Sunday, April 16, 2006

Where Emergent Goes Bad (2) - What Defines a "Christian?"

Naming Christ Makes Someone a True Christian

A related fallacy to this is assuming any action or person that happens to mention “Jesus” is an example of true Christianity. McLaren’s slipshod treatment of the Spanish Roman Catholic explorer Pizarro is an easy example of this. Pizarro betrayed the Incan King and killed him and thousands of his men in the name of Christ.[1] McLaren goes to great pains to repent of this action and express regret for it... as a fellow Christian with Pizarro. Of course, he anticipates that some would distance themselves from Pizarro, but having already suggested that he himself is “catholic” he sees no issue in owning this sin – even going so far as to instruct the reader to put down the book and “breathe a prayer.”[2] But there is much that is questionable in this.

First off, was Pizarro a genuine believer? There is little evidence to suggest so. Just because someone claims to be doing something in Jesus’ name does not mean they really are, nor does it mean they really have a clue who He is! The man who spray paints ethnic slurs across a storefront because, “Jesus told him to do it” is not giving good evidence of having been born again. In events like this, we are to examine the words of a person against their actions. This is obvious, but McLaren lumps us all in with Pizarro without any historical evidence to suggest he was a true Christ-follower.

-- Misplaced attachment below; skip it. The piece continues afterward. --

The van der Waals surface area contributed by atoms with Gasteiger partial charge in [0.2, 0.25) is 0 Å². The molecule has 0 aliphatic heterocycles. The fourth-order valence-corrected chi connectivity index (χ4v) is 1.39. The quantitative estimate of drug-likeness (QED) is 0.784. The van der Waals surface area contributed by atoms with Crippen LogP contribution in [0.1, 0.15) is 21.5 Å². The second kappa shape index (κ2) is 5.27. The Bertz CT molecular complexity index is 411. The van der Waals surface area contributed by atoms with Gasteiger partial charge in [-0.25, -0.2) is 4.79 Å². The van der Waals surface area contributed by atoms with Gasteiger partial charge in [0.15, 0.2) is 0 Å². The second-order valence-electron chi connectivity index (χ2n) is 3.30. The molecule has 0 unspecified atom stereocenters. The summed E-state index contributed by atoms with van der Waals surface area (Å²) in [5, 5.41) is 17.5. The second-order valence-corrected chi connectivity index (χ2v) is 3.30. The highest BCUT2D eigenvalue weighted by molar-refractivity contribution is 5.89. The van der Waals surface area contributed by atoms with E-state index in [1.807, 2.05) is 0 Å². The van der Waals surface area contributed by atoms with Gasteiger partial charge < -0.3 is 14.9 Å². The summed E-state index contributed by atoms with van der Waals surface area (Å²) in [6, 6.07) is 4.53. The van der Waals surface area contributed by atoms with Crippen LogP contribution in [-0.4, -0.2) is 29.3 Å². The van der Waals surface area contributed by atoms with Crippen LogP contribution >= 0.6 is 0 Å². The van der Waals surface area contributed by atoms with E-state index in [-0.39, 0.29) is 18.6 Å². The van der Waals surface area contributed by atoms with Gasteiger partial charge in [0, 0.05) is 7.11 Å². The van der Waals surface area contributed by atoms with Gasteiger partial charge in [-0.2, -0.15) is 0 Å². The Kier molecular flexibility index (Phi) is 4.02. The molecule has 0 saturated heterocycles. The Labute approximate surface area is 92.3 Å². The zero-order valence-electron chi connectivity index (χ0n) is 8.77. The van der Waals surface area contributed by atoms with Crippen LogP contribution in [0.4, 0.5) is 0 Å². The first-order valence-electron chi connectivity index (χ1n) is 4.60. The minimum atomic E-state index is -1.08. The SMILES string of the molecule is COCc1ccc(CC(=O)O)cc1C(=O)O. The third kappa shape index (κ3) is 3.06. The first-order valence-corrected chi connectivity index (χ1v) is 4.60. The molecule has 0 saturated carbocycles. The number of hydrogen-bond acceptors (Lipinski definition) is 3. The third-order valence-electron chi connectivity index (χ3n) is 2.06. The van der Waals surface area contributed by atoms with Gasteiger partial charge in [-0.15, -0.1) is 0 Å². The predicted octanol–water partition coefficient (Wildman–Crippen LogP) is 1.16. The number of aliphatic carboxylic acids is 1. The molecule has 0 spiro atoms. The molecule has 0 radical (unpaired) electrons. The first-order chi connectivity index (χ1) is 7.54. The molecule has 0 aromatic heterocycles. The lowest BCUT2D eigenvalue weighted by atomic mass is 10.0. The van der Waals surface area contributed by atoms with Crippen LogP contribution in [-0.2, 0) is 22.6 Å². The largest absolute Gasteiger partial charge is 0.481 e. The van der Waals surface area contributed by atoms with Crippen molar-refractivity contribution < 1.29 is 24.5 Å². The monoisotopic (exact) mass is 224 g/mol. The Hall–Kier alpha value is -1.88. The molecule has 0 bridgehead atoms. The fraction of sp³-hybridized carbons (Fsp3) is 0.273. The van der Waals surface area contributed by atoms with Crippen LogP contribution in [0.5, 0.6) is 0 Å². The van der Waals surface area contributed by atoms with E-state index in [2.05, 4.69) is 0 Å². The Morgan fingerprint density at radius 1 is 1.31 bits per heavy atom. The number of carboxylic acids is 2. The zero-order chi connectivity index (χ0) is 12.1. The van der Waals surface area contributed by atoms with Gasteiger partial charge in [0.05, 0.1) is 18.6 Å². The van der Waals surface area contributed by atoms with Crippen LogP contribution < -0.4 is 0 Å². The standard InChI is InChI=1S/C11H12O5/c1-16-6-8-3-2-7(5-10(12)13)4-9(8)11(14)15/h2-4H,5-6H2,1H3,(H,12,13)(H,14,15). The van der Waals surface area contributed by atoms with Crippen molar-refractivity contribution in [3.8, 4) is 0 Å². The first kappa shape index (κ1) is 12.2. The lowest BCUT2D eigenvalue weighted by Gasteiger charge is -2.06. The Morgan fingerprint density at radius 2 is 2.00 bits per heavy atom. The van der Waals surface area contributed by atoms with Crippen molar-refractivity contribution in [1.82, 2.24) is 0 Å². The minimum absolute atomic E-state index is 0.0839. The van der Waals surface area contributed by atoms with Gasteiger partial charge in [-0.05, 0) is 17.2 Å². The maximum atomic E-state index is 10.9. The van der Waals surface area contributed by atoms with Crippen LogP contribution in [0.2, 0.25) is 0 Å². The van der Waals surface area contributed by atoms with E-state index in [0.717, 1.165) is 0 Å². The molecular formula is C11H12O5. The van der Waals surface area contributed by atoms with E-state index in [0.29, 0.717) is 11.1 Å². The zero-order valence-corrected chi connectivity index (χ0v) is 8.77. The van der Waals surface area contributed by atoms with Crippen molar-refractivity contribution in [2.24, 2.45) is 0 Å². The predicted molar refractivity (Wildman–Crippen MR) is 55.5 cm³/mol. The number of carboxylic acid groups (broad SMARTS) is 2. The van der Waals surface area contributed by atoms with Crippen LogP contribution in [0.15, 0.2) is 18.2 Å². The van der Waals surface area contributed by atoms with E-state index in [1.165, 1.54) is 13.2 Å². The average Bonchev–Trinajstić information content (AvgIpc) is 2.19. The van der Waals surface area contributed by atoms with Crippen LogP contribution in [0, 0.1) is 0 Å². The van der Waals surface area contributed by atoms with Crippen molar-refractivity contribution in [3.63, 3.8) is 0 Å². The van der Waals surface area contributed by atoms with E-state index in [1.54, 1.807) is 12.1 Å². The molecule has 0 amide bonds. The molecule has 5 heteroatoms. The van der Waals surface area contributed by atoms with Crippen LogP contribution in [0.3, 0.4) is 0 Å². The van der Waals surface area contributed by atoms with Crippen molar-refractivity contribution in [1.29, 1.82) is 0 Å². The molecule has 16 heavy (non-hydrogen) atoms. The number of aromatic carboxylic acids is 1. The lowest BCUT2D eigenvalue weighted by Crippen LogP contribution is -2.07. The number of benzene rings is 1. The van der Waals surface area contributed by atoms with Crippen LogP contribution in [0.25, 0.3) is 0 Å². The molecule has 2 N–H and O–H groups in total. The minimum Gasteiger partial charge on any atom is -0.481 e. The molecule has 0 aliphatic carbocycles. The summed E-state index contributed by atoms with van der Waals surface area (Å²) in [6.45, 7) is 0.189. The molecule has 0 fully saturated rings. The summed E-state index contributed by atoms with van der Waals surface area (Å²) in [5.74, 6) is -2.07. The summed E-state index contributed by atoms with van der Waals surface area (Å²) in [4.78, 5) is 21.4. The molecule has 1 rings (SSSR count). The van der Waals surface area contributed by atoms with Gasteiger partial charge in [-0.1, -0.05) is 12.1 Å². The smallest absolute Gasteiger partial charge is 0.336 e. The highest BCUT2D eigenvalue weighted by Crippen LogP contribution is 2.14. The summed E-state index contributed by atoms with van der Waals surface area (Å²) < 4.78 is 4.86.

Secondly, what are we to do with all the atrocities of all the Christians over the ages? Are we to repent for Peter’s denials of Christ? Saul’s murderous threats against Christians? What purpose does this serve?

More to the point, however, notice how misleading this kind of talk can be. There is no question that there was much wrong in the Crusades, in the politicizing of Christianity that began under Constantine and even in the Reformation. Sins were committed; some of them grotesque. But to simply hold up these examples and suggest that they are representative of the true Christian faith over the centuries is preposterous. Each event must be examined in its own light, with careful study into the culture and ethos of the day. Not only that, one must remember that much accomplished “in the name of Christ” had nothing to do with true Christians and the true Jesus. Just accepting all these things and repenting of them is overly simplistic and I propose accomplishes no actual good. Holding them up as proof that we Christians continually get things wrong and need to be always re-inventing, or emerging is plainly misleading.

[1] Orthodoxy, 271f.

[2] Orthodoxy, 273.